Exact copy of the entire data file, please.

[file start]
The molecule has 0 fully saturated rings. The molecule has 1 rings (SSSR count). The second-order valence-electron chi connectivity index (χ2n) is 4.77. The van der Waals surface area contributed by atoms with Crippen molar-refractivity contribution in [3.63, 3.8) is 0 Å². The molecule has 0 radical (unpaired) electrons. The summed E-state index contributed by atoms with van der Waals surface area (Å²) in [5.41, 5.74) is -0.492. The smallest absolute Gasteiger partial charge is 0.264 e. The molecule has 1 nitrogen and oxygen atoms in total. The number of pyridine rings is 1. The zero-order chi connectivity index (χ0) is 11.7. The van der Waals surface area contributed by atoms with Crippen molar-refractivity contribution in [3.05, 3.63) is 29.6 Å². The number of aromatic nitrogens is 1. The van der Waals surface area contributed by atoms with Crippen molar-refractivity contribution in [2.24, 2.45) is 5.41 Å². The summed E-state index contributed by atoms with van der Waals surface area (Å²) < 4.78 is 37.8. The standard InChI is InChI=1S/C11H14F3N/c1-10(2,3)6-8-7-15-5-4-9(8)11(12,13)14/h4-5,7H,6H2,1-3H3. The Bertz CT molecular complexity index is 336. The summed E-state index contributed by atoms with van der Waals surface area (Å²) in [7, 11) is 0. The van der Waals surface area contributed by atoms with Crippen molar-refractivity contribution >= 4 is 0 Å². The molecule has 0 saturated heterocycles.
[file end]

The molecule has 0 fully saturated rings. The molecule has 1 rings (SSSR count). The second-order valence-electron chi connectivity index (χ2n) is 4.77. The van der Waals surface area contributed by atoms with Crippen molar-refractivity contribution in [3.63, 3.8) is 0 Å². The molecule has 0 radical (unpaired) electrons. The summed E-state index contributed by atoms with van der Waals surface area (Å²) in [5.41, 5.74) is -0.492. The smallest absolute Gasteiger partial charge is 0.264 e. The molecule has 1 nitrogen and oxygen atoms in total. The number of pyridine rings is 1. The zero-order chi connectivity index (χ0) is 11.7. The van der Waals surface area contributed by atoms with Crippen molar-refractivity contribution in [3.05, 3.63) is 29.6 Å². The number of aromatic nitrogens is 1. The van der Waals surface area contributed by atoms with Crippen molar-refractivity contribution in [2.24, 2.45) is 5.41 Å². The summed E-state index contributed by atoms with van der Waals surface area (Å²) < 4.78 is 37.8. The standard InChI is InChI=1S/C11H14F3N/c1-10(2,3)6-8-7-15-5-4-9(8)11(12,13)14/h4-5,7H,6H2,1-3H3. The Bertz CT molecular complexity index is 336. The summed E-state index contributed by atoms with van der Waals surface area (Å²) in [7, 11) is 0. The van der Waals surface area contributed by atoms with Crippen molar-refractivity contribution >= 4 is 0 Å². The molecule has 0 saturated heterocycles.